US equities have treated investors to healthy returns so far in 2017.  And if you measure performance from either the Election or the lows in February 2016, things look even better.  One of the issues with measuring market performance from an extreme high or low point is that very few people ever time the market perfectly to buy at the low.  And even though it may seem like you always tend to buy things right at the exact top of the market, that is rarely the case either.  In order to remove the appearance of cherry-picking returns, measuring performance based on the calendar removes these kind of biases.

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Along those lines, the chart below shows the S&P 500’s current and average annualized total returns over the last one, two, five, ten, and twenty years.  The last year has been fantastic for the bulls.  With a gain of just under 18% on a total return basis, the S&P 500 has exceeded its average 12-month return by more than 800 basis points (bps).  Those are extremely solid returns, but over other time frames, the returns aren’t nearly as good.  For example, in the last two years, the S&P 500 has delivered an annualized gain of 10.7%, or only slightly more than the historical average of 10.4%.  On a five-year time frame, returns are once again above average (14.6% vs 10.3%), but then when we go out over the last ten and twenty years, the 7.2% annualized return falls more than 300 bps short of the historical average.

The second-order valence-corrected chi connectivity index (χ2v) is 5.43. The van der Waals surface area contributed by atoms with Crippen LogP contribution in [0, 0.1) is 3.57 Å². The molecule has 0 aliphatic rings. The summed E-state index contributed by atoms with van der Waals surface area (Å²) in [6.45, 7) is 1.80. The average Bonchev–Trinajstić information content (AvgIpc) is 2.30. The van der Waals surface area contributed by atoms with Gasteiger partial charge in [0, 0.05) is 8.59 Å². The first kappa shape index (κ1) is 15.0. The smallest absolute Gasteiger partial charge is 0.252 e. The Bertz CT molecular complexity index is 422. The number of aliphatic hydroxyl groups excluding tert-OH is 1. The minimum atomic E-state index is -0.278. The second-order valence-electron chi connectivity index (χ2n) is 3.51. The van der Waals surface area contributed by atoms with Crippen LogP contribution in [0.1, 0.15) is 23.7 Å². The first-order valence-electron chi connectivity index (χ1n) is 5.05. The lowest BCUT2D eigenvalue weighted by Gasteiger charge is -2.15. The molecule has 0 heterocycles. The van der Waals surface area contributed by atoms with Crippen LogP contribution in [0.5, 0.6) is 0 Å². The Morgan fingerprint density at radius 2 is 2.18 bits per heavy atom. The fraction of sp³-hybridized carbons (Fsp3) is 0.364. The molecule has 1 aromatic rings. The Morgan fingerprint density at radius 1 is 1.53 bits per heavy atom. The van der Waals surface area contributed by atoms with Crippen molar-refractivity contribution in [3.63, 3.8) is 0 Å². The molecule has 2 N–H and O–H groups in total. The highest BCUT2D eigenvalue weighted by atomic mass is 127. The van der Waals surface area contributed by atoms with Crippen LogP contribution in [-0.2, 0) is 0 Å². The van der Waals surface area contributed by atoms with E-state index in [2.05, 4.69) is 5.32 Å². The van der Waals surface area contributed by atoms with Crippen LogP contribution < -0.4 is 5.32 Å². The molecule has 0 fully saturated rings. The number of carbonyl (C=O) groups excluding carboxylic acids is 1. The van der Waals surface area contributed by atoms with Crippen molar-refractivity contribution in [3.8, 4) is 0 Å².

To illustrate this another way, the chart below shows the current annualized returns of the S&P 500 and where they rank on a percentile basis versus all periods since the late 1920s.  Even with a gain of 17.9% in the last year, the S&P 500’s one-year return ranks in just the 62nd percentile relative to all other one-year periods in its history.  The best percentile rank of all the time periods is over the last five years where the 14.6% annualized gain ranks in the 67th percentile.  Over the last two, ten, and twenty years, though, returns have been sub-par relative to history.  The S&P 500’s two-year annualized gain of 10.7% ranks in just the 47th percentile, the ten-year 7.2% annualized gain ranks in just the 27th percentile, while the twenty-year return ranks in just the 8th percentile!  In the S&P’s history, there haven’t been many twenty-year periods where performance has been worse than in the last twenty years.

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